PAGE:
Bolivian President Evo Morales Ayma said he is intent on finding a geostationary-orbit slot for a national telecommunications satellite but was told by international regulators that the orbital arc over Bolivia is crowded and that securing broadcast frequencies will require “meticulous and time-consuming” coordination with other satellite operators, the International Telecommunication Union (ITU) said in a Sept. 14 statement.
The Geneva-based ITU, which coordinates orbital positions and broadcast frequencies, said Morales is likely to select an orbital position and related frequencies in the coming year. Morales visited ITU on Sept. 13 to negotiate the satellite issue.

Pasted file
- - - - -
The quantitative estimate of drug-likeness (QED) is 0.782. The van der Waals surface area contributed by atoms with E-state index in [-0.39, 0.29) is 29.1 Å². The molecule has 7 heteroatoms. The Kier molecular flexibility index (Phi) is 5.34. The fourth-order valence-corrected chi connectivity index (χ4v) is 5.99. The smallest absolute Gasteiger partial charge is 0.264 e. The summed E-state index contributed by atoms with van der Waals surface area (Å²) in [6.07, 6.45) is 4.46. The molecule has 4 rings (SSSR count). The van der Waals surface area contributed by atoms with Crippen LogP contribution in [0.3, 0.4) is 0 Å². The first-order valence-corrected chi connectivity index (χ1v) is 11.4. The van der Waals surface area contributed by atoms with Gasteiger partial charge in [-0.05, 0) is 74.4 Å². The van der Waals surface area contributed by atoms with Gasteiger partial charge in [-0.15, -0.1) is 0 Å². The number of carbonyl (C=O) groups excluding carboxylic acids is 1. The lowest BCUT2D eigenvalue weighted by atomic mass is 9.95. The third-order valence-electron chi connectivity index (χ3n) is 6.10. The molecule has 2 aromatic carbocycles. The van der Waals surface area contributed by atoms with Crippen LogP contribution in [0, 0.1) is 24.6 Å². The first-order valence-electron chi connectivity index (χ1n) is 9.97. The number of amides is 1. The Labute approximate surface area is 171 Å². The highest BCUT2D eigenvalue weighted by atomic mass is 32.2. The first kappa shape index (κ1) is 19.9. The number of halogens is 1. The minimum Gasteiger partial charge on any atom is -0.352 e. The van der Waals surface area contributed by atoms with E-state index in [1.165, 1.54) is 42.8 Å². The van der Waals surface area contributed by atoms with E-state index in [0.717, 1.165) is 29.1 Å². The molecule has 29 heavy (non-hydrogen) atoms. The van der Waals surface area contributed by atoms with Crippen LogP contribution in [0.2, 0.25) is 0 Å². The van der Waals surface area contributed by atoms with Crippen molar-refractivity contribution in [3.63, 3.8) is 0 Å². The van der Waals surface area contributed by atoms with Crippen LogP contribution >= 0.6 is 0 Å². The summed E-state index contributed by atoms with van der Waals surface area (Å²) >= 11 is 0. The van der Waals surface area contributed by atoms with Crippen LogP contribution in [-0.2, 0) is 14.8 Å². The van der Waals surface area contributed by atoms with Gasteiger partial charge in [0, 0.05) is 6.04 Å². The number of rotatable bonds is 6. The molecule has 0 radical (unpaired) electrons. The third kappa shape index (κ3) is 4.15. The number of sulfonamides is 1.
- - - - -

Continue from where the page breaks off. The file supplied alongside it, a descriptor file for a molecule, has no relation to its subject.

The ITU grants nations national allotments of frequencies. Bolivia has access to certain fixed-satellite-service frequency bands at 34.8 degrees west, and higher-frequency broadcast satellite service rights at 87.2 degrees west.
Bolivian authorities are asking ITU assistance in securing access to other frequencies in C-, Ku- and Ka-band, ITU said, adding that it will work with Bolivia to craft an acceptable solution but that it could make no promises.
“As the arc of interest for a geostationary satellite orbital position for Bolivia is quite crowded, it would require complex coordination to achieve agreement for the mutual operation of all communication satellites in the region,” ITU said.